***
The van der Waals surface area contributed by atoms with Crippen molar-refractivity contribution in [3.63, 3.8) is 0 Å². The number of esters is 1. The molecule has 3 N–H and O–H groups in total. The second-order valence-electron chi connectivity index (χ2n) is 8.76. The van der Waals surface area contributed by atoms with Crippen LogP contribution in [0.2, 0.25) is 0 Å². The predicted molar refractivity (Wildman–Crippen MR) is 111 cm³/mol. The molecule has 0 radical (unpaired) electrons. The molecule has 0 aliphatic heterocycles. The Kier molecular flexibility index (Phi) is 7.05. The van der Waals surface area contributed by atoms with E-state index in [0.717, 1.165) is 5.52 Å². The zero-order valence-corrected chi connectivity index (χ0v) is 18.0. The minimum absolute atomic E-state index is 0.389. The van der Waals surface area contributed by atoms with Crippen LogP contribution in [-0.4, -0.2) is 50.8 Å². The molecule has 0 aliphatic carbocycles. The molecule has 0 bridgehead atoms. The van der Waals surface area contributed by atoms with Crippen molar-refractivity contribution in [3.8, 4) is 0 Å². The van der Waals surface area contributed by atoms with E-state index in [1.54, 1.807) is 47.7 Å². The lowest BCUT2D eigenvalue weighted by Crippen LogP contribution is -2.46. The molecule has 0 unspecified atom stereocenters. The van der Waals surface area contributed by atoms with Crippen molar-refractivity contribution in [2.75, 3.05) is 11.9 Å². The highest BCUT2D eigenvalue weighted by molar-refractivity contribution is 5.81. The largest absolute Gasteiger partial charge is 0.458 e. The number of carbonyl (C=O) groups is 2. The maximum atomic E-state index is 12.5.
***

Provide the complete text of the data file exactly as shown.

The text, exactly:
The van der Waals surface area contributed by atoms with Crippen molar-refractivity contribution in [3.63, 3.8) is 0 Å². The number of esters is 1. The molecule has 3 N–H and O–H groups in total. The second-order valence-electron chi connectivity index (χ2n) is 8.76. The van der Waals surface area contributed by atoms with Crippen LogP contribution in [0.2, 0.25) is 0 Å². The predicted molar refractivity (Wildman–Crippen MR) is 111 cm³/mol. The molecule has 0 radical (unpaired) electrons. The molecule has 0 aliphatic heterocycles. The Kier molecular flexibility index (Phi) is 7.05. The van der Waals surface area contributed by atoms with E-state index in [0.717, 1.165) is 5.52 Å². The zero-order valence-corrected chi connectivity index (χ0v) is 18.0. The minimum absolute atomic E-state index is 0.389. The van der Waals surface area contributed by atoms with Crippen LogP contribution in [-0.4, -0.2) is 50.8 Å². The molecule has 0 aliphatic carbocycles. The molecule has 0 bridgehead atoms. The van der Waals surface area contributed by atoms with Crippen molar-refractivity contribution in [3.8, 4) is 0 Å². The van der Waals surface area contributed by atoms with E-state index in [1.54, 1.807) is 47.7 Å². The lowest BCUT2D eigenvalue weighted by Crippen LogP contribution is -2.46. The molecule has 0 unspecified atom stereocenters. The van der Waals surface area contributed by atoms with Crippen molar-refractivity contribution in [2.75, 3.05) is 11.9 Å². The highest BCUT2D eigenvalue weighted by molar-refractivity contribution is 5.81. The largest absolute Gasteiger partial charge is 0.458 e. The number of carbonyl (C=O) groups is 2. The maximum atomic E-state index is 12.5.